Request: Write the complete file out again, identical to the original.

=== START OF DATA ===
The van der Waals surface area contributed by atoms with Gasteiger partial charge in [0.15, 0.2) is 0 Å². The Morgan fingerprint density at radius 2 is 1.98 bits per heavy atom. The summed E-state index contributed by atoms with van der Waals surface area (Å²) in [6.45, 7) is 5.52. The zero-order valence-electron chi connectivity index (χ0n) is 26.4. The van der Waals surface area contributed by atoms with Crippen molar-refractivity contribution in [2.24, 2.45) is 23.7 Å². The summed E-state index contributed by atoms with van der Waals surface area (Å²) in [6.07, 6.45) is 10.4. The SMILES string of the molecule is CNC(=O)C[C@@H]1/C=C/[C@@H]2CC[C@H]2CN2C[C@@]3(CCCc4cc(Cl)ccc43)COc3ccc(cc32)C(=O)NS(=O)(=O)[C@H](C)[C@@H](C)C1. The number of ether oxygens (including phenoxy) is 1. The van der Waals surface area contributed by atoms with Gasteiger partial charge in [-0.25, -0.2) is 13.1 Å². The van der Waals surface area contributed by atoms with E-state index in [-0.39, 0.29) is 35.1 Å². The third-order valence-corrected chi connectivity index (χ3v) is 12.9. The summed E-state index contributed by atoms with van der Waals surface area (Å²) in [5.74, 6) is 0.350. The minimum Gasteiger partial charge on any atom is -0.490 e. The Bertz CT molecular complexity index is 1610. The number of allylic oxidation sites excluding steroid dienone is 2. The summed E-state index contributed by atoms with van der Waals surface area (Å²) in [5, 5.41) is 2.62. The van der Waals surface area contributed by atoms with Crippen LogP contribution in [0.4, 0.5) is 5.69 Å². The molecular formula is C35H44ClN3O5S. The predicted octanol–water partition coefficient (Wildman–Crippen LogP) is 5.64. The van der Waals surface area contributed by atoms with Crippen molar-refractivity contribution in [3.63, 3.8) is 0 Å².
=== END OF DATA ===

The van der Waals surface area contributed by atoms with Gasteiger partial charge in [0.15, 0.2) is 0 Å². The Morgan fingerprint density at radius 2 is 1.98 bits per heavy atom. The summed E-state index contributed by atoms with van der Waals surface area (Å²) in [6.45, 7) is 5.52. The zero-order valence-electron chi connectivity index (χ0n) is 26.4. The van der Waals surface area contributed by atoms with Crippen molar-refractivity contribution in [2.24, 2.45) is 23.7 Å². The summed E-state index contributed by atoms with van der Waals surface area (Å²) in [6.07, 6.45) is 10.4. The SMILES string of the molecule is CNC(=O)C[C@@H]1/C=C/[C@@H]2CC[C@H]2CN2C[C@@]3(CCCc4cc(Cl)ccc43)COc3ccc(cc32)C(=O)NS(=O)(=O)[C@H](C)[C@@H](C)C1. The number of ether oxygens (including phenoxy) is 1. The van der Waals surface area contributed by atoms with Gasteiger partial charge in [-0.25, -0.2) is 13.1 Å². The van der Waals surface area contributed by atoms with E-state index in [-0.39, 0.29) is 35.1 Å². The third-order valence-corrected chi connectivity index (χ3v) is 12.9. The summed E-state index contributed by atoms with van der Waals surface area (Å²) in [5.74, 6) is 0.350. The minimum Gasteiger partial charge on any atom is -0.490 e. The Bertz CT molecular complexity index is 1610. The number of allylic oxidation sites excluding steroid dienone is 2. The summed E-state index contributed by atoms with van der Waals surface area (Å²) in [5, 5.41) is 2.62. The van der Waals surface area contributed by atoms with Crippen LogP contribution in [0.4, 0.5) is 5.69 Å². The molecular formula is C35H44ClN3O5S. The predicted octanol–water partition coefficient (Wildman–Crippen LogP) is 5.64. The van der Waals surface area contributed by atoms with Crippen molar-refractivity contribution in [3.63, 3.8) is 0 Å².